By Kayla Graves, NDG Intern
It’s six thirty in the morning and the parking lot at Arlington’s River Legacy Park is echoing with the chatter of over a hundred African American women. Laces tied and water bottles at the ready, the women laugh as the group organizer, Scymentress Williams, clad in bright pink cheetah print running tights, gives directions into a megaphone and cracks a joke before everyone breaks into smaller groups of five or six. It’s time to run.
About four out five African American women are considered overweight or obese, according to a 2012 study from the Office of Minority Health. In 2009 the group Black Girls Run! was formed by Toni Carey and Ashley Hicks in an effort to combat obesity in the African American community, as well as provide resources and encouragement for all levels of runners.
Williams, one of the three Dallas Ambassadors, acts as an administrator for the group. She provides information pertaining to nutrition, running gear and events. Although the chapter has over a 1,000 members on Facebook, Williams said only around 300 of them are active.
“A lot of people just watch and use the group for motivation,” Williams said. “My job is to just encourage and inspire everybody to just get out there and run. I just want to encourage forward movement, so it doesn’t matter if you’re not a runner yet.”
There are currently 44 of Black Girls Run! (BGR!) chapters throughout the country and the group plan to expand to 50 by the end of the year. The Dallas area chapter, which includes Dallas, Tarrant, Denton, Collin and Rockwall counties has nine running groups:
- Arlington/Grand Prairie/Fort Worth
- Flower Mound/Lewisville/Denton
- Keller/HEB/Alliance/Saginaw/NorthRichlandHills/Grapevine; and
- Lancaster/DeSoto/Cedar Hill/Duncanville.
“We’re expanding [because] I want to be able to provide access,” Williams said. “I want to eliminate barriers.”
Joniee Eubanks, 39, ran for the first with BGR! on July 14 after hearing from it by word of mouth and did not have any previous running experience.
“I thought it was amazing,” Eubanks said. “I felt welcomed. For me to come and not know what I was getting into it was a good experience.”
Marilyn Hellum, 56, started running in 2003 after taking a class with her friend at Luke’s Locker.
“I had never run before,” Hellum said. “The first day of the running clinic was January 10, 2003 and it was the coldest day ever. I was driving and was like, ‘whose idea was this?’ I hate the cold, it’s the coldest day ever and I’m not a fan of running. But we did it and I haven’t looked back since.”
After going to a meet and greet on New Year’s Eve Hellum joined BGR! on New Year’s Day 2010 and now runs with the Uptown/Downtown group. Hellum said that due to her age there is also a stereotype associated with older people not being able run that she wants to burst right through.
“My philosophy is that if you take care of your body when you’re young it will take care of you when you’re old,” Hellum said. “You keep moving, you’re body is going to keep moving. You stop moving, your body is going to stop moving. We don’t have to get to 50 and say, ‘I can’t do this anymore.’ You can do this at 90.”
Brenda Newton, 52, who is part of theDallasgroup, discovered the group through Hellum during work, but said she considered herself athletic due to her military experience in the 80s.
“It’s good to run with somebody else who will encourage you because some days you feel like you don’t want to that but they keep you going,” Newton said. “You can do so much more than you think you can.”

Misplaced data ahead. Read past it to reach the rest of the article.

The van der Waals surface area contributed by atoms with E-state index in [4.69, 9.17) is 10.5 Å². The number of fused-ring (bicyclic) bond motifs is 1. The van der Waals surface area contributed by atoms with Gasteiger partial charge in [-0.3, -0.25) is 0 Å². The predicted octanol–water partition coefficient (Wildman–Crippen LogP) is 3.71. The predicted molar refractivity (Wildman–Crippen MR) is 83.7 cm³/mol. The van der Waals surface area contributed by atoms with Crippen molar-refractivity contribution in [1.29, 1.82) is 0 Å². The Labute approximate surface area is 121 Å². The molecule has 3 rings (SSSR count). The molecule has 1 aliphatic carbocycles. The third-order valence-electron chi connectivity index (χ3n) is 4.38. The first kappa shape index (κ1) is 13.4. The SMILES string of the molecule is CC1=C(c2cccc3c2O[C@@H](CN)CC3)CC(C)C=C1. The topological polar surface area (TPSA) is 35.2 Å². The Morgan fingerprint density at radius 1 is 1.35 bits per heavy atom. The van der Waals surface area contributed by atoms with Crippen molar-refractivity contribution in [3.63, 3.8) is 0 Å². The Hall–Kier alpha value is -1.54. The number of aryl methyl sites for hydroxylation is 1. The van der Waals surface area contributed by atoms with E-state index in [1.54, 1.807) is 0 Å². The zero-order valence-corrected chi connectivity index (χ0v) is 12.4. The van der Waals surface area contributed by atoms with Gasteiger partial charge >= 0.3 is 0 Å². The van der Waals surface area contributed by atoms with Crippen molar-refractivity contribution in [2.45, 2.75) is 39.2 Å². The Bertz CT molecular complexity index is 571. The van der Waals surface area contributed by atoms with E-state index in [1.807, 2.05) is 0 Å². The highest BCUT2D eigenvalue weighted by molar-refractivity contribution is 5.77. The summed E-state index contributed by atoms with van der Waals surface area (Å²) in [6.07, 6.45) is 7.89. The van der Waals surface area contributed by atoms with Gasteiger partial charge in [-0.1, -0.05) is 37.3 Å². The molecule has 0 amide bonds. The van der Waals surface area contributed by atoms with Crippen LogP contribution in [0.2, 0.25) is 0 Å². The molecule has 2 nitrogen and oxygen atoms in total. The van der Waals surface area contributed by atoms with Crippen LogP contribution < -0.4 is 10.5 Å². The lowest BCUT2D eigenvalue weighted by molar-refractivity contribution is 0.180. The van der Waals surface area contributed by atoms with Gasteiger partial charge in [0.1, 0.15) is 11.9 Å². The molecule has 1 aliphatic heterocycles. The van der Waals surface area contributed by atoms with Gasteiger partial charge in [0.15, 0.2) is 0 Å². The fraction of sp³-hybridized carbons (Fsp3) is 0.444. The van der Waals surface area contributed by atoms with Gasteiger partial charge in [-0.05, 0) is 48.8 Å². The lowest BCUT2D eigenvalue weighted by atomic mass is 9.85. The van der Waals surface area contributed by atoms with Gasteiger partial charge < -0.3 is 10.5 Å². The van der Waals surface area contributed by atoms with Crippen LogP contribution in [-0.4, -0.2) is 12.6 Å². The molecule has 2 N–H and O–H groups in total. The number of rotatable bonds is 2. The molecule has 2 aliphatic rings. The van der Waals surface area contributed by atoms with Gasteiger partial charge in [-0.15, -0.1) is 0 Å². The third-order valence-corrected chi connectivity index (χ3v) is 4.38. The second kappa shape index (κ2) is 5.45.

Williams runs five to six days a week when she is not training and runs up to everyday for two weeks when training. She is currently training for the Rock n Roll San Antonio marathon in November.
“Running is my therapy,” Williams said. “It’s cheaper than therapy. It gives me this adrenaline rush. I used to be a news producer so running gives me that same adrenaline rush when I worked in the fast pace of news.”
A 2009 Los Angeles Times article points out that excersing in groups provides the social support to continue working out.Newtonsaid she feels inspired through the group.
“I’m not by myself,”Newtonsaid. “I have somebody that’s teaching me different things about running and health.”
Williams said she believes that there is a misconception about black women not running because of their hair. She said about half of the women in the group have natural hair styles, so that excuse can be taken out of the mix of things preventing women from exercising.
“Women want to protect their hair and it’s kind of hard to protect a relaxer when you just sweated it out,” Williams said.
Because African American women have more obesity related diseases, such as diabetes and high blood pressure, Hellum said she thinks there is a stereotype because people see those statistics on the news.
“My main goal is to just get people moving and let them know they can move,” Hellum said. “Anybody can do it, but at the same time, if you don’t [exercise] all of those things are inevitable.”
Williams said that the group gives her an opportunity to exercise and socialize with women who look like her.
“The group is so much more than a running group,” Williams said. “It’s like a sisterhood. I talk to these ladies about parenting my son. I talk to them about food. I talk to them about problems. I’ve never been part of a group that has allowed me to be who I am. No holds bar, no limits, no restrictions to be who you are.”
One of the things Hellum said stands out about the group is the philosophy that everyone makes everyone better.
“No matter if you’re advanced or a beginner, a marathoner or an ultra-marathoner, we all bring something to the group and we can all take something from the group,” Hellum said. “We all truly make each other better.”